Laurence Berry-Brisson
Founder and manager of Secrétariat Excellence

The impact of digitisation in today's corporate governance landscape

Sherpany: Following an experience of over 30 years as assistant director for the American Hospital of Paris you chose the path of entrepreneurship. What determined you to make this change?

Laurence Berry-Brisson: Pursuing a path of entrepreneurship was an aspiration that I expressed from the very outset of my career. At that time, however, the opportunity did not present itself and I instead pursued a more traditional and comfortable career path. I had to leave my previous position for reasons internal to that organisation and was thus confronted with the need to examine alternative opportunities. Very quickly, I chose the path of independence and freedom: creating my own company.


Sherpany: The accelerating digitisation of administrative processes transformed the corporate governance landscape. As an independent administrative assistant, what are your biggest challenges when it comes to digitisation?

Laurence Berry-Brisson: The greatest challenge is to help corporate leadership members, who can be unfamiliar with the latest technological trends, understand that digitisation can allow them to work remotely. These leaders often do not realise that this is even possible, or even if they do they will avoid creating a fully digital collaborative workspace due to apprehension. The 'Cloud' does not mean much to them and they do not fully trust these new technologies. The next challenge is then to foster a climate of trust that allows me to obtain access to interact with files or documents owned by the company for which I am working. As a non-salaried employee, this can sometimes be difficult.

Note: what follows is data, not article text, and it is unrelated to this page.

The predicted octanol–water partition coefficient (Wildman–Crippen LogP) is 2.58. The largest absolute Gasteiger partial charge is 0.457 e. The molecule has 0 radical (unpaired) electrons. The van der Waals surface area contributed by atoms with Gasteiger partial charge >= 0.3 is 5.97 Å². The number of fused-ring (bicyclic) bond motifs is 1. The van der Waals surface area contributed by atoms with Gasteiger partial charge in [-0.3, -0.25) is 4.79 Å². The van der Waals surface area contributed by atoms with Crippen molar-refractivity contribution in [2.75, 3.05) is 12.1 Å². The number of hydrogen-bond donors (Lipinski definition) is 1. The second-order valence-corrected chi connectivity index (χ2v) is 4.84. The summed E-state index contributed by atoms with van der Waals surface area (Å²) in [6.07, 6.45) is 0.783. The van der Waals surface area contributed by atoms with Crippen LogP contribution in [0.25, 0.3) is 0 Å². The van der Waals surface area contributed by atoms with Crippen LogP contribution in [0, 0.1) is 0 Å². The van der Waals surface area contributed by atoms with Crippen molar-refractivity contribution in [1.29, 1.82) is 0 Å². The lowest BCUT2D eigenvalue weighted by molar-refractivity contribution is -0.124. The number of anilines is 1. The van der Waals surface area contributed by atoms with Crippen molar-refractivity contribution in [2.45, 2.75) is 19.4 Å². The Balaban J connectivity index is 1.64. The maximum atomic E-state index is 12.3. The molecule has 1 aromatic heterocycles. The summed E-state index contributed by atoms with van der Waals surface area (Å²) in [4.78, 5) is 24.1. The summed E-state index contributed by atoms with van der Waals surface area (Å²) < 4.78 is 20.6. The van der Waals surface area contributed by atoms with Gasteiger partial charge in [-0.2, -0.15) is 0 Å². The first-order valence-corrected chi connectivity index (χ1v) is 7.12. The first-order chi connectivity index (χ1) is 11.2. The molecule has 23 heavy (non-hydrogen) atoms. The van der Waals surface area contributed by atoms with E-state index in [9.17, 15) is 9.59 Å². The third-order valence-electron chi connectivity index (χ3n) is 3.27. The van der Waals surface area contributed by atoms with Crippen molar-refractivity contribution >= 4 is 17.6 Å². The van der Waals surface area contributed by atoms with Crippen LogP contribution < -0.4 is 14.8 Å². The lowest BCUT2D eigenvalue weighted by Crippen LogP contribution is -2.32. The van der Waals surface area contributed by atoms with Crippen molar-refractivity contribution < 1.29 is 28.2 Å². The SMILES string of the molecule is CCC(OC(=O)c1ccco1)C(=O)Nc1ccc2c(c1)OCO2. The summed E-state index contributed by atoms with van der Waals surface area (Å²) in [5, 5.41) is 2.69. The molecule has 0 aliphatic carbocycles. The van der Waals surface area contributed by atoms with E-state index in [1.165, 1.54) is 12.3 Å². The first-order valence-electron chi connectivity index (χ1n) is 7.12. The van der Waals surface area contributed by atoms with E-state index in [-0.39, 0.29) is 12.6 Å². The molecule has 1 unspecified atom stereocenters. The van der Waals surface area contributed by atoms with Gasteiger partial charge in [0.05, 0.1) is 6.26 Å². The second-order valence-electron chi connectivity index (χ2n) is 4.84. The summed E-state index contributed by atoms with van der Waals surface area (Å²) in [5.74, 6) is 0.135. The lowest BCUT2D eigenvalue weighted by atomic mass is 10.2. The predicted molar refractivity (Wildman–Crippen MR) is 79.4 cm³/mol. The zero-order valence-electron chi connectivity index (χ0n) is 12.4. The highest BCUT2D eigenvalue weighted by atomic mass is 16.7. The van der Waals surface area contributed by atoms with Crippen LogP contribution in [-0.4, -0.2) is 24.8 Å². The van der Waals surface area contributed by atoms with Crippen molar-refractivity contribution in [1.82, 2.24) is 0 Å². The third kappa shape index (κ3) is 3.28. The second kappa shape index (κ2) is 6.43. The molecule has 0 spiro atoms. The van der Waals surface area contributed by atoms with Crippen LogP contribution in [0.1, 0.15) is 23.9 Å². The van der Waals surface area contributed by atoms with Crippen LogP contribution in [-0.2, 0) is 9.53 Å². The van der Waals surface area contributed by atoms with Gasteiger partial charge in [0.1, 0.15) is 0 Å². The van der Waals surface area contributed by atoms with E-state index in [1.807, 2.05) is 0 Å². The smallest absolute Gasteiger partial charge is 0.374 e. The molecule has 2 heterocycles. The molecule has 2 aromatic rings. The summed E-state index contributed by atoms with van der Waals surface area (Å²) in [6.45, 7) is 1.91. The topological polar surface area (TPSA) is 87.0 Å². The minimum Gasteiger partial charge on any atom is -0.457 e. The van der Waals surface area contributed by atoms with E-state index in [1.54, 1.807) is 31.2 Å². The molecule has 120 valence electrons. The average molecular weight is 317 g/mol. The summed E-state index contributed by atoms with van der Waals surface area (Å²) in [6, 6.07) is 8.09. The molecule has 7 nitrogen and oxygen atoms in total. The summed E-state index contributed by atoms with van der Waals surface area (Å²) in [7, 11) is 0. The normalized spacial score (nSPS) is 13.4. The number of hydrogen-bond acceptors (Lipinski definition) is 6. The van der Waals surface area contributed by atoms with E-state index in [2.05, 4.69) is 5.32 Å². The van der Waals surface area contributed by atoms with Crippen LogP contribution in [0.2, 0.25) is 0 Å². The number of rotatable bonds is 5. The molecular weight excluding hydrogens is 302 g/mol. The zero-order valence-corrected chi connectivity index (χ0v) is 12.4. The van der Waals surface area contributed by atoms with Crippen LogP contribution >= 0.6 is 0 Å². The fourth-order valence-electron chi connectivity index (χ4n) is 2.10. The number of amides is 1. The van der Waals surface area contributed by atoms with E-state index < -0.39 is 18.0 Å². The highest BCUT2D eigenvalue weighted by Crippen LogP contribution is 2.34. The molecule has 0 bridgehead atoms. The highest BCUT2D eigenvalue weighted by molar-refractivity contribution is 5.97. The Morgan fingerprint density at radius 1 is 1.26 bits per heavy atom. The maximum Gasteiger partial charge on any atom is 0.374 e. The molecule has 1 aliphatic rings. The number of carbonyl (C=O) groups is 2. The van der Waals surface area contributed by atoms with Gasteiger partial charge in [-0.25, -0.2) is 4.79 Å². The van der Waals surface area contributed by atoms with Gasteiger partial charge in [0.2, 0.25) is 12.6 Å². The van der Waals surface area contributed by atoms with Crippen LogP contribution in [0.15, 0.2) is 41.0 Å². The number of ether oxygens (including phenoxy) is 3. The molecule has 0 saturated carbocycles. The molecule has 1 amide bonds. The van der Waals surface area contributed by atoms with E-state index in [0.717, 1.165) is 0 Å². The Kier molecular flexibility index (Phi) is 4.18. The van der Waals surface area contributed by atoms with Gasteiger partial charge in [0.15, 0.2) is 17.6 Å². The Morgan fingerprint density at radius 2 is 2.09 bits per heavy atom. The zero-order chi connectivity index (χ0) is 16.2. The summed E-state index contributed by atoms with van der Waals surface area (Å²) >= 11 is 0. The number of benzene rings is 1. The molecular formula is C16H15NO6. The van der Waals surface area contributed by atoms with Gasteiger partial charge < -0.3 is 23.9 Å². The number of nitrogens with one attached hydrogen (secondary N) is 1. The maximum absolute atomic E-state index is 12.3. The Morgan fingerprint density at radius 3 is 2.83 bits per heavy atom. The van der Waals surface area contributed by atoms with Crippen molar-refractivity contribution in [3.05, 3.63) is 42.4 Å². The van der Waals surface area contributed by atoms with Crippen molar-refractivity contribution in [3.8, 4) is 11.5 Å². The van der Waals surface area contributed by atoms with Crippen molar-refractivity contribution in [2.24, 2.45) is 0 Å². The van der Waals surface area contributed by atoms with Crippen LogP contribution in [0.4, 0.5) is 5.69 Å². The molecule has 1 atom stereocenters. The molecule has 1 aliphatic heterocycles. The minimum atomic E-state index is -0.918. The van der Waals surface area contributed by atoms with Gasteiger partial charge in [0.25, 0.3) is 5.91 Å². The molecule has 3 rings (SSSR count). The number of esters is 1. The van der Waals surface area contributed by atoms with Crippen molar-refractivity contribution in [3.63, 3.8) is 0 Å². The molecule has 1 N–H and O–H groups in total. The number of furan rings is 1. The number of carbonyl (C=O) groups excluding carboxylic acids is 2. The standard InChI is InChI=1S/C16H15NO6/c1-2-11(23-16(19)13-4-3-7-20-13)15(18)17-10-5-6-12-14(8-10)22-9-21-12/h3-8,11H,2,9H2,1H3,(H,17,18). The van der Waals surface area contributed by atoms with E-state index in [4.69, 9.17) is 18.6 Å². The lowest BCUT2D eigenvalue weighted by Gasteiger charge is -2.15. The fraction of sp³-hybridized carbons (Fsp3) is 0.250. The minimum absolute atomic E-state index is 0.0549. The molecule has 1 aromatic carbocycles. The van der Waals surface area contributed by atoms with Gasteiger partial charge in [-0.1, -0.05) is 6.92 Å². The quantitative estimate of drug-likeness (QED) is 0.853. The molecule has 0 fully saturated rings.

'I believe that professional organisations absolutely need to further embrace digitalisation. Using digital tools adds value to professions such as mine.'